Since that time we've been through weddings and births. Boyfriends and husbands. Mortgages and diapers. Dogs and kids. Breast Cancer, and illness.  We climbed the hill together and persevered, our friendship intact, and growing deeper each day. 

What she is currently undertaking, should come as no surprise.  What hasn't Kristi accomplished over the years?  She is a wife and mom with two young children, who is also an attorney, who runs her law practice out of her home, while also teaching college classes.  She is also an amazing seamstress and artist, and yet as full as her plate is, she has never stopped looking for the next challenge to tackle.

And that challenge?  Well, she says the idea hit her when I was telling her about my Mepilex wound care dressings, costing too much money. We had ordered a supply of them only to discover a few boxes would cost close to 200 dollars and would only last a few weeks.  My new insurance was not covering them.  What becomes a challenge, is when we're paying for special health insurance for me, plus a family policy for Rick and the boys (Rick is self-employed), plus pharmacy costs, cancer-medical- care costs, and then adding in wound care supplies at an extra 200 dollars. 

We have felt so blessed to somehow, have made it through the past 3 years, with tons of help from others.  We have always managed to pay our medical bills and we are so thankful for that. But we continually have to try and be creative in figuring out how the next bill is going to get paid.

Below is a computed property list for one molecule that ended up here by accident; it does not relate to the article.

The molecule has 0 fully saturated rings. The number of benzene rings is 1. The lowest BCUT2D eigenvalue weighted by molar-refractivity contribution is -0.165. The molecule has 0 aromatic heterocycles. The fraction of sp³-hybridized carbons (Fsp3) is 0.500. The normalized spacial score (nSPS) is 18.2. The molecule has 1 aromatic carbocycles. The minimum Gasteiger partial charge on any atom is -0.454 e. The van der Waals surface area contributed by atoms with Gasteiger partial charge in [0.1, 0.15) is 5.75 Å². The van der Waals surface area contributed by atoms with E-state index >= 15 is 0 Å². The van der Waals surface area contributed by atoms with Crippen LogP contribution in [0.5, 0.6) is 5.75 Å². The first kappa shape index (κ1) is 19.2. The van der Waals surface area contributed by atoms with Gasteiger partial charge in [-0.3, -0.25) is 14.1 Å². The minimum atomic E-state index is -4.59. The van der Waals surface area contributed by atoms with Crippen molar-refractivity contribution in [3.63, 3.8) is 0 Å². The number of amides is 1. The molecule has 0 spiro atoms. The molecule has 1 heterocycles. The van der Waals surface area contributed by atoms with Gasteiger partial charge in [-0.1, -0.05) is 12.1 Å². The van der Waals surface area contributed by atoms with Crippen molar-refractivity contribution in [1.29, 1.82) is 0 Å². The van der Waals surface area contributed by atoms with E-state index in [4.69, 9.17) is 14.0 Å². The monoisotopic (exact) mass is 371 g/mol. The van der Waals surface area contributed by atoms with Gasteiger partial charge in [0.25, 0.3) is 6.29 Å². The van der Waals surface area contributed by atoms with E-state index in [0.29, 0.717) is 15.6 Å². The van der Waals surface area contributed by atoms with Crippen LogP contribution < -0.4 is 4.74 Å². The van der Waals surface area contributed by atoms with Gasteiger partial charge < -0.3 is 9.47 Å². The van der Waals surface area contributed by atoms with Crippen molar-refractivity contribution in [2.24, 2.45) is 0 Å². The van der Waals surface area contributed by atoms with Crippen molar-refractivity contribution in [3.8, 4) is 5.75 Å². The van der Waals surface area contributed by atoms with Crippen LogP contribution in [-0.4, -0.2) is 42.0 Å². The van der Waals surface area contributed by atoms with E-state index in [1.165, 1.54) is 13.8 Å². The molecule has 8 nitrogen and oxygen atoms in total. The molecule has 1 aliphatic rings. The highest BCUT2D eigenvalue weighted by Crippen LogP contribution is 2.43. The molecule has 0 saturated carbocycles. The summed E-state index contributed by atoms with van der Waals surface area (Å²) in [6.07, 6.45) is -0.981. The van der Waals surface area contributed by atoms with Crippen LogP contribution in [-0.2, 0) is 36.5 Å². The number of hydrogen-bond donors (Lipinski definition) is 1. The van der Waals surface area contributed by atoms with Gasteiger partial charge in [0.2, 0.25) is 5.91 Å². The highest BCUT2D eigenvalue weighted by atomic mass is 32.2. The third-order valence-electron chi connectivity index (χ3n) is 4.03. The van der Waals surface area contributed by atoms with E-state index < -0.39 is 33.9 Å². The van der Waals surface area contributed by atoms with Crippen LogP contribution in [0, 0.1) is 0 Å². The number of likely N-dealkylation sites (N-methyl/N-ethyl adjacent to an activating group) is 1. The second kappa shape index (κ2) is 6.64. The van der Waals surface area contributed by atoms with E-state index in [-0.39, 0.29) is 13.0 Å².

Recently, I stopped going to wound care. They gave me wonderful care, but couldn't give me supplies.  So I cut all my bandages into pieces and  used corners of them to piece together adequate protection, and have gotten by.

And then I stopped having to take the Tykerb, and the wound, while still full of scabs and bright red colored tissue, has remained stable these past couple of months.

But Kristi?  Was shocked at the cost of the Mepilex.  And the wheels started to turn. So...

That is when THIS started to form.

So Kristi?  Became a Mary Kay consultant- for the sole purpose of fundraising for Rick and I. 

If you click the link it will take you to a Facebook page she created for the cause.  (Maybe you would help us by liking it?)









Over the course of the last few weeks, Kristi has been attending Mary Kay meetings, designing the flyer, and setting up an online site for anyone who wants to help, and spreading the word.  And this is my way of helping her do just that.